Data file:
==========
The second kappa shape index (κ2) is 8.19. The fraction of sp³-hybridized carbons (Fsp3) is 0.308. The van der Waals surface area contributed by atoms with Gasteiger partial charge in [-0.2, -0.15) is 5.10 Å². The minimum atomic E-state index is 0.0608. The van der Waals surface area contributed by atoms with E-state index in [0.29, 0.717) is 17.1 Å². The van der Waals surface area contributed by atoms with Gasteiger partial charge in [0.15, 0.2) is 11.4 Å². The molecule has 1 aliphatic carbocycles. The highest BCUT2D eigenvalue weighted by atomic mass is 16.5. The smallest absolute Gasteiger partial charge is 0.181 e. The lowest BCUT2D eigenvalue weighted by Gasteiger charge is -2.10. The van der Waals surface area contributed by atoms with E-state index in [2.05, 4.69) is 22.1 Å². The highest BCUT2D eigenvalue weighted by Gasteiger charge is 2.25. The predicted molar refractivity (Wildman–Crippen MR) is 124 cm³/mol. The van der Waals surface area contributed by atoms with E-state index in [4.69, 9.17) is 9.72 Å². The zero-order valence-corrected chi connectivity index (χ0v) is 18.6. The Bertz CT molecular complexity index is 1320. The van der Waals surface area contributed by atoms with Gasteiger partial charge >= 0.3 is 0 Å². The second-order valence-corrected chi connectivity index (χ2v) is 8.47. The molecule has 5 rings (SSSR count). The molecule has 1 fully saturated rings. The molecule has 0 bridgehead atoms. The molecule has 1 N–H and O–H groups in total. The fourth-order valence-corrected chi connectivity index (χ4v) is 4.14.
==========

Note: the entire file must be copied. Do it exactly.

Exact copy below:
The second kappa shape index (κ2) is 8.19. The fraction of sp³-hybridized carbons (Fsp3) is 0.308. The van der Waals surface area contributed by atoms with Gasteiger partial charge in [-0.2, -0.15) is 5.10 Å². The minimum atomic E-state index is 0.0608. The van der Waals surface area contributed by atoms with E-state index in [0.29, 0.717) is 17.1 Å². The van der Waals surface area contributed by atoms with Gasteiger partial charge in [0.15, 0.2) is 11.4 Å². The molecule has 1 aliphatic carbocycles. The highest BCUT2D eigenvalue weighted by atomic mass is 16.5. The smallest absolute Gasteiger partial charge is 0.181 e. The lowest BCUT2D eigenvalue weighted by Gasteiger charge is -2.10. The van der Waals surface area contributed by atoms with E-state index in [2.05, 4.69) is 22.1 Å². The highest BCUT2D eigenvalue weighted by Gasteiger charge is 2.25. The predicted molar refractivity (Wildman–Crippen MR) is 124 cm³/mol. The van der Waals surface area contributed by atoms with E-state index in [4.69, 9.17) is 9.72 Å². The zero-order valence-corrected chi connectivity index (χ0v) is 18.6. The Bertz CT molecular complexity index is 1320. The van der Waals surface area contributed by atoms with Gasteiger partial charge >= 0.3 is 0 Å². The second-order valence-corrected chi connectivity index (χ2v) is 8.47. The molecule has 5 rings (SSSR count). The molecule has 1 fully saturated rings. The molecule has 0 bridgehead atoms. The molecule has 1 N–H and O–H groups in total. The fourth-order valence-corrected chi connectivity index (χ4v) is 4.14.